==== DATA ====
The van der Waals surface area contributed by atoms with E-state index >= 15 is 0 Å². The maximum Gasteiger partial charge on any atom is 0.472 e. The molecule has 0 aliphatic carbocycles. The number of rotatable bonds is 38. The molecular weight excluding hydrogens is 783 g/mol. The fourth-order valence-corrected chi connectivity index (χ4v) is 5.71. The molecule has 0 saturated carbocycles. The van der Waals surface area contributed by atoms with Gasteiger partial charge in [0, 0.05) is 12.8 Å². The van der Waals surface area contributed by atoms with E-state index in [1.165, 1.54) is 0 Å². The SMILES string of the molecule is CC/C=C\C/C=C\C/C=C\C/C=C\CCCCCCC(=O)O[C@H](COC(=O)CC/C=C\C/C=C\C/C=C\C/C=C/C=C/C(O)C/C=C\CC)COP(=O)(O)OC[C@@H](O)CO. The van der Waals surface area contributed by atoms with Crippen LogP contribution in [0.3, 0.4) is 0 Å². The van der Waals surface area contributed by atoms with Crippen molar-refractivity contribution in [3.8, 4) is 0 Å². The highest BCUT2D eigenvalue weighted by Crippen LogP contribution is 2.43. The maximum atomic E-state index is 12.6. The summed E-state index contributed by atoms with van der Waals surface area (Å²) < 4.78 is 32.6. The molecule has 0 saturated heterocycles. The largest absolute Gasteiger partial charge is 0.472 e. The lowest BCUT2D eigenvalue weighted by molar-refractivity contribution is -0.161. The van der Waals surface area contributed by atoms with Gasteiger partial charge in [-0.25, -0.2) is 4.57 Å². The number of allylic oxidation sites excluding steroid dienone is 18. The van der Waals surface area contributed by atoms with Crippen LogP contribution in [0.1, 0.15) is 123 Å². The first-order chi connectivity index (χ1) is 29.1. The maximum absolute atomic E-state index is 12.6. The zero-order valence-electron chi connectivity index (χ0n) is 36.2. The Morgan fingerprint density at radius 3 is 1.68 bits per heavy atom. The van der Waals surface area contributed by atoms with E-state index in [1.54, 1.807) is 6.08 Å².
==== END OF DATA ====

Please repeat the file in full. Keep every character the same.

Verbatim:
The van der Waals surface area contributed by atoms with E-state index >= 15 is 0 Å². The maximum Gasteiger partial charge on any atom is 0.472 e. The molecule has 0 aliphatic carbocycles. The number of rotatable bonds is 38. The molecular weight excluding hydrogens is 783 g/mol. The fourth-order valence-corrected chi connectivity index (χ4v) is 5.71. The molecule has 0 saturated carbocycles. The van der Waals surface area contributed by atoms with Gasteiger partial charge in [0, 0.05) is 12.8 Å². The van der Waals surface area contributed by atoms with E-state index in [1.165, 1.54) is 0 Å². The SMILES string of the molecule is CC/C=C\C/C=C\C/C=C\C/C=C\CCCCCCC(=O)O[C@H](COC(=O)CC/C=C\C/C=C\C/C=C\C/C=C/C=C/C(O)C/C=C\CC)COP(=O)(O)OC[C@@H](O)CO. The van der Waals surface area contributed by atoms with Crippen LogP contribution in [0.3, 0.4) is 0 Å². The van der Waals surface area contributed by atoms with Crippen molar-refractivity contribution in [3.8, 4) is 0 Å². The highest BCUT2D eigenvalue weighted by Crippen LogP contribution is 2.43. The maximum atomic E-state index is 12.6. The summed E-state index contributed by atoms with van der Waals surface area (Å²) < 4.78 is 32.6. The molecule has 0 saturated heterocycles. The largest absolute Gasteiger partial charge is 0.472 e. The lowest BCUT2D eigenvalue weighted by molar-refractivity contribution is -0.161. The van der Waals surface area contributed by atoms with Gasteiger partial charge in [-0.25, -0.2) is 4.57 Å². The number of allylic oxidation sites excluding steroid dienone is 18. The van der Waals surface area contributed by atoms with Crippen LogP contribution in [0.1, 0.15) is 123 Å². The first-order chi connectivity index (χ1) is 29.1. The maximum absolute atomic E-state index is 12.6. The zero-order valence-electron chi connectivity index (χ0n) is 36.2. The Morgan fingerprint density at radius 3 is 1.68 bits per heavy atom. The van der Waals surface area contributed by atoms with E-state index in [1.54, 1.807) is 6.08 Å².